(1) Truthfulness and Fidelity to Obligations. – To the ordinary conscience this appears the most definite of duties, and that in which the standard of action for nations and for individuals should most closely and constantly correspond. But history is strewn with the wreckage of broken engagements, and they have often been broken by statesmen who in other ways claim our gratitude and respect. Of late we have become familiar with a reasoned and deliberate defence of this disregard of international promises. “ If States,” says Treitschke, “ conclude treaties with one another, their completeness as powers is to some extent restricted. But that does not invalidate the rule, for every treaty is a voluntary limitation of individual power, and all international treaties are written with the stipulation : rebus sic stantibus. A State cannot possibly bind its will for the future in respect to another State. The State has no higher judge above it, and will therefore conclude all its treaties with that silent reservation." *
Now we have already rejected the argument that the State has no higher judge to consider ; but is there any force in the other argument that the State-or the Government
Selections from Treitschke's Lectures on Politics (tr. Gowans), p. 15.
as trustee for the people, future as well as presentcannot bind its will for the future? It is indeed true that the complexity of the issues involved in an important treaty, the fact that it is meant to continue in force for decades or even centuries, and the probability of great changes during its currency, all make it desirable that great deliberation should be exercised in entering into such engagements, and great care taken to promise nothing which, within the scope of ordinary human foresight, is likely to be incapable of fulfilment. This duty of forethought in undertaking engagements is not confined to statesmen alone : we blame the individual who lightly promises that which he might have recognized to be beyond his power to perform. Moralists have emphasized the duty of fulfilling promises more than the duty of promising only that which we may reasonably hope to accomplish; yet when a rash promise is broken, a portion of the fault may well lie with the thoughtlessness which gave it. So, in the case of nations as of individuals, the Government which gives an undertaking as an easy way out of a tight corner deserves its share of censure if the promise is finally broken.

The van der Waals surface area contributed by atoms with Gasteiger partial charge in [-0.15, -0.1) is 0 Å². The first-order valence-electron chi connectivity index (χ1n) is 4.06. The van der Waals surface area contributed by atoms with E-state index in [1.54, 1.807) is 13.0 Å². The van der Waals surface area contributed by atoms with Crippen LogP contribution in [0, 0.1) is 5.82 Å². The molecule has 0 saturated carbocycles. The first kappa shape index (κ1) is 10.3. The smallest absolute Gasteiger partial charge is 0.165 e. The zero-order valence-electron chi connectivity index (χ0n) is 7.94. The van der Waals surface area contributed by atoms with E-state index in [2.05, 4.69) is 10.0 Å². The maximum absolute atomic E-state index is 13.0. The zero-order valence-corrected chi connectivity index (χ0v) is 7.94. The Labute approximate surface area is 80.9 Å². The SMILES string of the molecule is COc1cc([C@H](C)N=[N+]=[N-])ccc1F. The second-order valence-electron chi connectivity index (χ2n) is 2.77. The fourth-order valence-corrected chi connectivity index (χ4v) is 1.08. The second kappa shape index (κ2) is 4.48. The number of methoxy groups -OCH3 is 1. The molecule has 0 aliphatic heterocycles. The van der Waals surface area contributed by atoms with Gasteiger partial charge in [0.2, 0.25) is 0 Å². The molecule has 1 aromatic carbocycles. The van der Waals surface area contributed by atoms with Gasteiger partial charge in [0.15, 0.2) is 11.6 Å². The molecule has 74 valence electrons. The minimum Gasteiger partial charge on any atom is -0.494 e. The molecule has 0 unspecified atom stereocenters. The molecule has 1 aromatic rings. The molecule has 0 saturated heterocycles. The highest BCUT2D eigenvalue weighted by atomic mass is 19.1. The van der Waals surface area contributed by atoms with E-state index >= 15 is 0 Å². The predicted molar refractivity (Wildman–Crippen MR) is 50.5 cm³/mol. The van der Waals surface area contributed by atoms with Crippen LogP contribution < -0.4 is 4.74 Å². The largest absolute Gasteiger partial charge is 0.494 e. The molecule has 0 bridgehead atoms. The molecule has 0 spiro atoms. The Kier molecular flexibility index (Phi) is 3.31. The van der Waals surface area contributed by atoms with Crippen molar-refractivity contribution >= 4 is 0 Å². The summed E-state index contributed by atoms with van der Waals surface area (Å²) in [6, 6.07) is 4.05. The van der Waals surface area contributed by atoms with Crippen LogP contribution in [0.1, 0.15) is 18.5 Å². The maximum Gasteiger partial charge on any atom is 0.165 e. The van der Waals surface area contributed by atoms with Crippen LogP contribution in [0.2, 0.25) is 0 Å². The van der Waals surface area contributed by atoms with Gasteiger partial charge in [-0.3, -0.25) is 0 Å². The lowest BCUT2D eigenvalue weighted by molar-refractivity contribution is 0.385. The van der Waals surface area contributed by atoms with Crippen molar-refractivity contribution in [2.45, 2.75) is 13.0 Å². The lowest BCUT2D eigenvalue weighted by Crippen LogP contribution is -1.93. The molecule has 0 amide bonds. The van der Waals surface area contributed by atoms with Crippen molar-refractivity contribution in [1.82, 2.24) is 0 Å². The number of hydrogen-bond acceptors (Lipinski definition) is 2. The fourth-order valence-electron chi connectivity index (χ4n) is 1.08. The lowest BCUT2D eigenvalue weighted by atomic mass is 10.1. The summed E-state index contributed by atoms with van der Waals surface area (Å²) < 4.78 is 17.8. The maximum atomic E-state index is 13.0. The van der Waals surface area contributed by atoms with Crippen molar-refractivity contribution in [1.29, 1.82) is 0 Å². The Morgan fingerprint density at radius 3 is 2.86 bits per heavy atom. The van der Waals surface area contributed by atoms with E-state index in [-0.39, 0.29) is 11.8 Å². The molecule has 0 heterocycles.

An instance in point is the repeated assurance given by Great Britain that her occupation of Egypt was only a temporary expedient. At first the undertaking to depart when order had been established was doubtless sincerely given ; yet it was a convenient and politic declaration at the time, and it was renewed after it must have been quite apparent that both our imperial interest and our moral responsibility for the good government of Egypt itself made an early evacuation well-nigh impossible. Finally, in 1904, the British and French Governments in the first “public articles ” of their Convention stated that they had “no intention of altering the political status” of Egypt and Morocco respectively; but in the first “secret article ” of the same treaty they proceeded to arrange on what terms changes should be made “in the event of either Government finding itself constrained, by the force of circumstance, to modify the policy in respect to Egypt or Morocco." * Thus an undertaking, which originally was only at the worst somewhat rashly entered into, led in the course of twenty years to something not unlike deliberate evasion.
Nations are no more exempt than individuals from the conflict of duties which sometimes arises between the claim of a promise given and that of some other task or good which can only be achieved through the cancelling of the engagement.
And there are times when it is right that the promise should be broken. But, as has already appeared, in these cases the fault may often lie as much in the inception of the undertaking as in its final breach. Nor can we well deny that this conflict may be more frequent in the case of promises between nations because of the complexities of the issues of international policy ; yet, if the complementary duty of wisdom in concluding engagements is kept in mind, there remains a very definite obligation to observe them. Nor can the appeal to the fact that the State is trustee for its citizens be upheld as a valid reason for the disregard of treaties in the interest of military or commercial gain. Why, we may well ask,
. should a citizen condone or applaud in his country a degree of equivocation which he would scorn to practise himself ? He has an interest in her honour as well as her prosperity. If his love of country is that which calls out the best in his nature and awakens his greatest devotion and power of sacrifice, can he wish the Government through which she speaks to the world to be content with a lower standard of honour than his own ?
But even on lower and utilitarian grounds the theory that any national pledge or treaty may be broken on the plea of “reasons of State” or public interest is open to
" serious criticism. If the idea of obligation in such cases is removed, and only that of convenience or expediency
* See Hobson ; Towards International Government, pp. 68f.